**** Masterpiece
*** Must See
** Worth Seeing
* Has Redeeming Facet
* Not Worth Seeing

Thursday, January 12, 2023

Two Critiques

More critiques!  If you want full reviews find them elsewhere.  Just some quick thoughts.

Emily the Criminal - **

Wonderful story about today's economics and the choices it forces on young people.  Emily dropped out of art school because of a violent incident in her past.  She can't find fulfilling work that also pays the bills.  When she gets an opportunity to use other skills she has - perhaps related to her shady past - she maybe finds a way to beat the system.  I like the way the young woman at the center of the story refuses to be a victim, and refuses to let the failures of others dictate her future.   A pretty small film made bigger by Aubrey Plaza's performance.

The Banshees of Inisherin - ***

On it's surface it's a story about a friendship gone sour.  But I think it's about how difficult it is to move on from a relationship when one person has changed, or just wants change, and the other hasn't. (Having recently been through that in a divorce I found that especially interesting.) I think the other aspect is the question of finding fulfillment in middle age. We get that story from all three of the leads (besides the two male friends, one of their sisters, Siobhan, is the only one who makes a really positive change!).  
Great soundtrack, beautiful and thematically interesting setting (it takes place in 1923, with the Irish Civil War raging just over the water - a fight between friends and family), personable acting and deft directing.  A must see.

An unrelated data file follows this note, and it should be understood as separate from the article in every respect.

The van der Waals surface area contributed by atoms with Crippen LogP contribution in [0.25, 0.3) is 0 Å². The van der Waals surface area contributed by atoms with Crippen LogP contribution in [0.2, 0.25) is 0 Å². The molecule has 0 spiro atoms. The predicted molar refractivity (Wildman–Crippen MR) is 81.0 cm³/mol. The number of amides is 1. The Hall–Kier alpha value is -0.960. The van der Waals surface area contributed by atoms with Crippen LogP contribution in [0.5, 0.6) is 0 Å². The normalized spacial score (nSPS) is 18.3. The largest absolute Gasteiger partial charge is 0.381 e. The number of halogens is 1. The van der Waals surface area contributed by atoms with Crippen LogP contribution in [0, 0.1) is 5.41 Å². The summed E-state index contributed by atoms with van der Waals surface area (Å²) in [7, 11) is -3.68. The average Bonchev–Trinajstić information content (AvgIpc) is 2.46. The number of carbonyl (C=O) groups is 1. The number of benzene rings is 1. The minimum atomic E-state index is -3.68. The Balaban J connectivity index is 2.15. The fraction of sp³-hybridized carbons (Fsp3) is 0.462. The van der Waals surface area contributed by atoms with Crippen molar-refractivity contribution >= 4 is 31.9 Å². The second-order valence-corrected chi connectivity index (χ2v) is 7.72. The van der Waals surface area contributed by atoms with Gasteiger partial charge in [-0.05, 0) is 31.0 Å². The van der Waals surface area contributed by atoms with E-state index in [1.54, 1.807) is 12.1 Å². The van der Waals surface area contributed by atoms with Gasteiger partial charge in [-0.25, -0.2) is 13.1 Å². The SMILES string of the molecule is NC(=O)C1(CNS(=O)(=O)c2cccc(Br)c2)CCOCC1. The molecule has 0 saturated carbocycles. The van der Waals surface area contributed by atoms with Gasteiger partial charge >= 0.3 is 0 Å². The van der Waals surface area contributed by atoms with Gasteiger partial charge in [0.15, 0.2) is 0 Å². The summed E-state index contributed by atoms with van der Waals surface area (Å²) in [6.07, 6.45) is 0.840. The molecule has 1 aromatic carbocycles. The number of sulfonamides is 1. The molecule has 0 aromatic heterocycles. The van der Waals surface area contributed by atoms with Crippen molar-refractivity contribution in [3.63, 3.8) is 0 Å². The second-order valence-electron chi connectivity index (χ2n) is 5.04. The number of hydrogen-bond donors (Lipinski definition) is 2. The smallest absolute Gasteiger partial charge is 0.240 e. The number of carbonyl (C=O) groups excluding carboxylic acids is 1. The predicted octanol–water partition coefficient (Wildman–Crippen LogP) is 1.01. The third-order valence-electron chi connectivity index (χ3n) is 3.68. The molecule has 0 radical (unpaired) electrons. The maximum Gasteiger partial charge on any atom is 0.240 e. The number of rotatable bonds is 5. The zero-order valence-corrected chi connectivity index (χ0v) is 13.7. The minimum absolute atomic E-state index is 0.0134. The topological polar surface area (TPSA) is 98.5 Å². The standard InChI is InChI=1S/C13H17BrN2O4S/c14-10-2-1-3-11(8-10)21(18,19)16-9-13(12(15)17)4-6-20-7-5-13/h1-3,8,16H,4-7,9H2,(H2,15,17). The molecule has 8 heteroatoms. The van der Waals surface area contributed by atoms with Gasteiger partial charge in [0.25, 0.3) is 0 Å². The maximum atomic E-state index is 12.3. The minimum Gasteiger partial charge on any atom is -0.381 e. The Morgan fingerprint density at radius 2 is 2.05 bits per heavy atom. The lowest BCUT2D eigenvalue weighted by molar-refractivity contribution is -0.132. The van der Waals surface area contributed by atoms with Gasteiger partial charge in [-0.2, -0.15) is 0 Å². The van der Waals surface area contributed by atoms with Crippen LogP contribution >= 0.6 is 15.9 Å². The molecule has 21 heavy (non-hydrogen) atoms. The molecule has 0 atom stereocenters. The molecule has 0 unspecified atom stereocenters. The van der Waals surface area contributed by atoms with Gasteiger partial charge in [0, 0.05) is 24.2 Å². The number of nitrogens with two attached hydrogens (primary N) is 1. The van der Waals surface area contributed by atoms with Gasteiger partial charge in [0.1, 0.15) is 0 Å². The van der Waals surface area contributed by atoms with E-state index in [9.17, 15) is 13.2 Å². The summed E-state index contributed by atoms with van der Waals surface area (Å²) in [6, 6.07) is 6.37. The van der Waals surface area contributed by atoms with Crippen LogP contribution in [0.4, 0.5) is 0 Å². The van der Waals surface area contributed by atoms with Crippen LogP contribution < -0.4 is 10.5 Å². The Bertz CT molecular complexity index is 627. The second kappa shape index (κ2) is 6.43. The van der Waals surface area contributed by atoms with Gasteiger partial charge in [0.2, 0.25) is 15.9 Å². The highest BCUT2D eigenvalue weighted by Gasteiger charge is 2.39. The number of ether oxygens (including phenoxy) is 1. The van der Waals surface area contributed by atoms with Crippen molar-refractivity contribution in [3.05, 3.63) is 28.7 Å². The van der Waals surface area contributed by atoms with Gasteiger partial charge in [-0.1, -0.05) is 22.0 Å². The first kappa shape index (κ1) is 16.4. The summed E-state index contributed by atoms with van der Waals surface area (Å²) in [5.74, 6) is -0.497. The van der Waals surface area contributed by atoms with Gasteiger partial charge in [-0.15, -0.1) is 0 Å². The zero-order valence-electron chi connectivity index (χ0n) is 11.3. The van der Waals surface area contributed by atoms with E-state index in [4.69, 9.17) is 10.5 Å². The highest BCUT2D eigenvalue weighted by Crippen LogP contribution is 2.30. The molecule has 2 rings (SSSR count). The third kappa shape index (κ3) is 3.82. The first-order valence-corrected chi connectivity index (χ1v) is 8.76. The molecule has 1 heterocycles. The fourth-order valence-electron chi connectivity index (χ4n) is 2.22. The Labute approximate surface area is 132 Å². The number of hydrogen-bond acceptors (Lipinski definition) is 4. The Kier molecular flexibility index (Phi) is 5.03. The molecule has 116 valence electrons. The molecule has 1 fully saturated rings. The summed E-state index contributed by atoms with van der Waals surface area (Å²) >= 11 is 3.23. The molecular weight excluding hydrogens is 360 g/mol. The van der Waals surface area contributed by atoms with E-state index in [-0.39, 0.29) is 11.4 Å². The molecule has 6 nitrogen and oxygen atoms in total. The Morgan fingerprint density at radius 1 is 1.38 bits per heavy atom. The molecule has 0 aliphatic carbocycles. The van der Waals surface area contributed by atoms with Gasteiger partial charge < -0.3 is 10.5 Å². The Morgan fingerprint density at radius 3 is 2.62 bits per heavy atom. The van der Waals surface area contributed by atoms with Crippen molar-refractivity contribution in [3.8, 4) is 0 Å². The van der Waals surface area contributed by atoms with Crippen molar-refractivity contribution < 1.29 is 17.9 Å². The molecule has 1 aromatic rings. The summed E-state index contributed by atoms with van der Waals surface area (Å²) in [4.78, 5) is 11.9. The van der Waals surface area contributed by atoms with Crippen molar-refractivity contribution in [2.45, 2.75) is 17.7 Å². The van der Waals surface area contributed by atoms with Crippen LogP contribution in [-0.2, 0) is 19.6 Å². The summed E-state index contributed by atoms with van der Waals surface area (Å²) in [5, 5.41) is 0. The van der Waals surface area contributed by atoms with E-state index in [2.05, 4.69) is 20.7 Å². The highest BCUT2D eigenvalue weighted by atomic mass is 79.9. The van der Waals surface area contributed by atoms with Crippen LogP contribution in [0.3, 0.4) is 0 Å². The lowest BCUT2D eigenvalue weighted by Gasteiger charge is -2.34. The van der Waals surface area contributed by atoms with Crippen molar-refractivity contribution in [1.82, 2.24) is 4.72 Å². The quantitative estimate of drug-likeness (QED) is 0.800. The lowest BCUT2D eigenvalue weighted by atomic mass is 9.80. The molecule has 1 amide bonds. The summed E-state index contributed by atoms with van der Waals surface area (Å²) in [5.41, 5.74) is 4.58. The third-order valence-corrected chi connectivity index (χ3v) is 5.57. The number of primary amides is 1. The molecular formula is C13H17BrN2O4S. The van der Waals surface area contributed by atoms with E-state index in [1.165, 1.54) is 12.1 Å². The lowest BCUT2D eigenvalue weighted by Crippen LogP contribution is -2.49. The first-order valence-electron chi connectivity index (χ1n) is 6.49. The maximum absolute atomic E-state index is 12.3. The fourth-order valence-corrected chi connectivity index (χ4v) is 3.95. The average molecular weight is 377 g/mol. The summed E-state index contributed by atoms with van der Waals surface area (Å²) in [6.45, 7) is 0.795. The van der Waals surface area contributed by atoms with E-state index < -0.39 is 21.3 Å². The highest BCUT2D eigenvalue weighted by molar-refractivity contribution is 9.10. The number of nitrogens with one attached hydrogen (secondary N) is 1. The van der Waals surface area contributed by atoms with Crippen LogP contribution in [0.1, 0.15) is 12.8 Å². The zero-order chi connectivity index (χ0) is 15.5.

Four Stars - Masterpiece
Three Stars - Must See
Two Stars - Worth Seeing
One Star - Has Redeeming Facet
No Stars - No Redeeming Facets

Saturday, January 7, 2023

A new exercise . . .

I watch a lot of films.  I lose track of them.  I'm going to start keeping a running list.  Commentary here and there.  But I will give each film a star rating.  

Many of these I've seen before.  Many for the first time. 

Four stars - masterpiece.
Three stars - must see.
Two stars - worth seeing.
One star - has a redeeming facet.
Zero stars - no redeeming value.

Black Adam *  I wanted to like this more - but it labors too long with the "good guys fighting each other until they figure out the real enemy" story.  But this DC superhero fan liked seeing Hawkman, (Red) Tornado, the Atom, and Dr. Fate on the big screen as a re-imagined Justice League.

Strange World *  I was surprised by this disney film.  Give it a shot.  It starts out with a dull "I won't be like my father plot" but quickly turns into a story about environmentalism and how best to take care of our home.

Glass Onion **  A worthy whodunnit successor to the first in the series.  Great plotting, fun movie.

Enola Holmes **

Enola Holmes 2 **  Great feminist messages!  Funny and exciting.  A good series for kids and adults.  

The French Dispatch *** It's weird to say this Wes Anderson film is "under rated."  This was my second viewing, and it blows me away.

Fake Famous * An interesting participatory, performative documentary about how and why people want to be "influencers".  

Notorious (Hitchcock) ***  Cary Grant, Ingrid Bergman.  I still love this film but as it ages I'm more appalled at the horrific way he treats her through much of the film.

Nope ** Maybe ***, still thinking about it.  Peele's films deny explanation.  They are gloriously beautiful and baffling and violent and scary and funny.

Nancy Drew Detective (1938) *

Nancy Drew Reporter (1939) * Fun old mysteries that hold up pretty well (except for a dated, racist portrayal of a farm hand in the second film.)  Interesting comparing these with the Enola Holmes films.

Bad Day at Black Rock ***  Spencer Tracy, Robert Ryan.  A timely film.  What happens when bullies take over.

Pygmalion (1938) ** Leslie Howard and Wendy Hiller are hilarious and sweet and sincere in this 1938 version of George Bernard Shaw's play, later made most famous as My Fair Lady.  Wonderful performances.